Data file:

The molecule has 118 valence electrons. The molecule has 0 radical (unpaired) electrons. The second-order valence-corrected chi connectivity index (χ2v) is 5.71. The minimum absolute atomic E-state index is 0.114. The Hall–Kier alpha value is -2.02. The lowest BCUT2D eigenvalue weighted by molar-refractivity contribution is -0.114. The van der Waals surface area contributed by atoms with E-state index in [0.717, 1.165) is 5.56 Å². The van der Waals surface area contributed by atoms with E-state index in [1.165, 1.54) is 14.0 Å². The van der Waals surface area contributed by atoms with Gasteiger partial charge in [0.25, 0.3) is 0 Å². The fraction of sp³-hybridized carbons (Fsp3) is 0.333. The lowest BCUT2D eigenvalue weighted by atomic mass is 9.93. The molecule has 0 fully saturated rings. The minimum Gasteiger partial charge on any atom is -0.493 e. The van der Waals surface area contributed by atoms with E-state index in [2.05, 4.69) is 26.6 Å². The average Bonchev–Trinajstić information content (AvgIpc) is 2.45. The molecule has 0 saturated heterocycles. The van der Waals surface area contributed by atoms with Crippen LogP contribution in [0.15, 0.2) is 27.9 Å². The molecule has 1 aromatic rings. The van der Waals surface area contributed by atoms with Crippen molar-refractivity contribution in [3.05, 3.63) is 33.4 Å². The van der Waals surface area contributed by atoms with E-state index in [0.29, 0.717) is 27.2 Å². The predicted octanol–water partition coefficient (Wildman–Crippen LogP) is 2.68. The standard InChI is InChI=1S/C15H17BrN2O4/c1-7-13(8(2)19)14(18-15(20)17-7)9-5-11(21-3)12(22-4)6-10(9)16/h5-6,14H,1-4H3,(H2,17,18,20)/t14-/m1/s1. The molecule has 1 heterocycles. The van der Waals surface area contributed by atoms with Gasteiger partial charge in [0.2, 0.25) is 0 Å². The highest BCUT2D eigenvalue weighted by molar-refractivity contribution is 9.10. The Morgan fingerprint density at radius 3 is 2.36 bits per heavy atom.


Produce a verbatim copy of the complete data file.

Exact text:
The molecule has 118 valence electrons. The molecule has 0 radical (unpaired) electrons. The second-order valence-corrected chi connectivity index (χ2v) is 5.71. The minimum absolute atomic E-state index is 0.114. The Hall–Kier alpha value is -2.02. The lowest BCUT2D eigenvalue weighted by molar-refractivity contribution is -0.114. The van der Waals surface area contributed by atoms with E-state index in [0.717, 1.165) is 5.56 Å². The van der Waals surface area contributed by atoms with E-state index in [1.165, 1.54) is 14.0 Å². The van der Waals surface area contributed by atoms with Gasteiger partial charge in [0.25, 0.3) is 0 Å². The fraction of sp³-hybridized carbons (Fsp3) is 0.333. The lowest BCUT2D eigenvalue weighted by atomic mass is 9.93. The molecule has 0 fully saturated rings. The minimum Gasteiger partial charge on any atom is -0.493 e. The van der Waals surface area contributed by atoms with E-state index in [2.05, 4.69) is 26.6 Å². The average Bonchev–Trinajstić information content (AvgIpc) is 2.45. The molecule has 0 saturated heterocycles. The van der Waals surface area contributed by atoms with Crippen LogP contribution in [0.15, 0.2) is 27.9 Å². The molecule has 1 aromatic rings. The van der Waals surface area contributed by atoms with Crippen molar-refractivity contribution in [3.05, 3.63) is 33.4 Å². The van der Waals surface area contributed by atoms with E-state index in [0.29, 0.717) is 27.2 Å². The predicted octanol–water partition coefficient (Wildman–Crippen LogP) is 2.68. The standard InChI is InChI=1S/C15H17BrN2O4/c1-7-13(8(2)19)14(18-15(20)17-7)9-5-11(21-3)12(22-4)6-10(9)16/h5-6,14H,1-4H3,(H2,17,18,20)/t14-/m1/s1. The molecule has 1 heterocycles. The van der Waals surface area contributed by atoms with Gasteiger partial charge in [0.2, 0.25) is 0 Å². The highest BCUT2D eigenvalue weighted by molar-refractivity contribution is 9.10. The Morgan fingerprint density at radius 3 is 2.36 bits per heavy atom.